Monday, September 08, 2003

More Gibson

Cute stuff:

Part of the brouhaha stems from Gibson's interest in Anne Catherine Emmerich, a 19th-century Augustinian nun in Germany who recounted visions of Christ's Crucifixion that some regard as anti-Semitic. Gibson, who carries a piece of her habit as a relic, asks:

"Why are they calling her a Nazi? Because modern secular Judaism wants to blame the Holocaust on the Catholic Church. And it's revisionism. And they've been working on that one for a while."

"To me, this [comment] is classic anti-Semitism," ADL National Director Abraham Foxman told us.

Foxman, who survived the Holocaust because Catholic clergy baptized him to shield him from the Nazis, added, "I think [Gibson] is on the fringes of anti-Semitism."

Gibson also lays his lash on New York Times columnist Frank Rich. Responding to remarks about the Holocaust made in The Times by Gibson's father, Hutton Gibson, Rich accused the actor's camp of using "PR spin to defend a Holocaust denier."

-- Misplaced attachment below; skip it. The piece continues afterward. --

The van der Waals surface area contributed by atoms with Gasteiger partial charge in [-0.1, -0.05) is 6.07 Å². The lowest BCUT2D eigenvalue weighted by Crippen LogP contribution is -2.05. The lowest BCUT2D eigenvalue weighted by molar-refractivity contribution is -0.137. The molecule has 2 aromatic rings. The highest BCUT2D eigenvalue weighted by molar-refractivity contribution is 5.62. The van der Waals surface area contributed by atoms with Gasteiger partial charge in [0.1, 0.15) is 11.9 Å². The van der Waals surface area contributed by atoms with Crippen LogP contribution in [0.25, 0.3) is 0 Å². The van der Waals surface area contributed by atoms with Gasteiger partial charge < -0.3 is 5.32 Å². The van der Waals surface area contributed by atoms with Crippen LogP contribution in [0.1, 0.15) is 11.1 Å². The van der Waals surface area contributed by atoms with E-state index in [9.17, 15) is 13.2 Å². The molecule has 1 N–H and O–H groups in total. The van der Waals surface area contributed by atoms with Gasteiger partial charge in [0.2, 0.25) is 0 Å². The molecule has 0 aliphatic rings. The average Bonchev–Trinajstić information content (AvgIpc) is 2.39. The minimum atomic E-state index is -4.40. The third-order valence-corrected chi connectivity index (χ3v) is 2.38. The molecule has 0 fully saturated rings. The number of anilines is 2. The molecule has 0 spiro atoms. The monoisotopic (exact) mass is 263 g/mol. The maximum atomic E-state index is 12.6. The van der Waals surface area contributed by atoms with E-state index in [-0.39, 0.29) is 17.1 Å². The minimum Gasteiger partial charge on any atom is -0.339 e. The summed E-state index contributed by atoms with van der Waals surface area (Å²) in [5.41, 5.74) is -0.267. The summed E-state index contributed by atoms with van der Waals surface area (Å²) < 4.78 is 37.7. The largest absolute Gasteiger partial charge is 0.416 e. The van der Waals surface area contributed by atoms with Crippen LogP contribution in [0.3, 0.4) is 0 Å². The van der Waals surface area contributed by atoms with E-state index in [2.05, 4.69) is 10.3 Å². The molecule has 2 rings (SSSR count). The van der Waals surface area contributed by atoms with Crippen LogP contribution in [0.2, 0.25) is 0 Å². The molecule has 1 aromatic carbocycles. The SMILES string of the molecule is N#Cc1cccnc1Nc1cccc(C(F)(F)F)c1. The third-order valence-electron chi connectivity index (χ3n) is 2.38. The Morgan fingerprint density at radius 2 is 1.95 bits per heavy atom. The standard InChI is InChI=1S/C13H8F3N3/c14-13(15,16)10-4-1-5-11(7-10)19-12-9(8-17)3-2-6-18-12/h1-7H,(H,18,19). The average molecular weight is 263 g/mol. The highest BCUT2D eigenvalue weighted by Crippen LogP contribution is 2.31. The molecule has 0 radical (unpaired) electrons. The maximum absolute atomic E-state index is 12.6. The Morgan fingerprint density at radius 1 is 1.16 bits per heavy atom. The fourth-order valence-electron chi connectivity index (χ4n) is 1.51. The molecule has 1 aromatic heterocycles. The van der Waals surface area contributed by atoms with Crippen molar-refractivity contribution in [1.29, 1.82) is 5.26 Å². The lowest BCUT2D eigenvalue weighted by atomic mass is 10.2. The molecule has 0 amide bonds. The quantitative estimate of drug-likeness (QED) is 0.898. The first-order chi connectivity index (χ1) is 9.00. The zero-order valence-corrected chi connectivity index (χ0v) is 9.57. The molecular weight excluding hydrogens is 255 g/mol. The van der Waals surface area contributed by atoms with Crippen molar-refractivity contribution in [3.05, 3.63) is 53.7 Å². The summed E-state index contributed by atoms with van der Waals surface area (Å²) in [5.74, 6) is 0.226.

Mel Gibson says of Rich, "I want to kill him. I want his intestines on a stick. ... I want to kill his dog." (Rich told us, through a Times spokeswoman, "I don't have a dog.")

The article says Gibson reluctantly took out a scene in which Caiaphas, a Jewish high priest, says of Christ, "His blood be on us, and on our children." The passage, from the Gospel of Matthew, has been interpreted by some as implicating the Jewish people in Jesus' Crucifixion.

"I wanted it in," Gibson tells Boyer. "But, man, if I included that in there, they'd be coming after me at my house, they'd come kill me."

I think we've answered the "is Mel Gibson an anti-Semite?" question.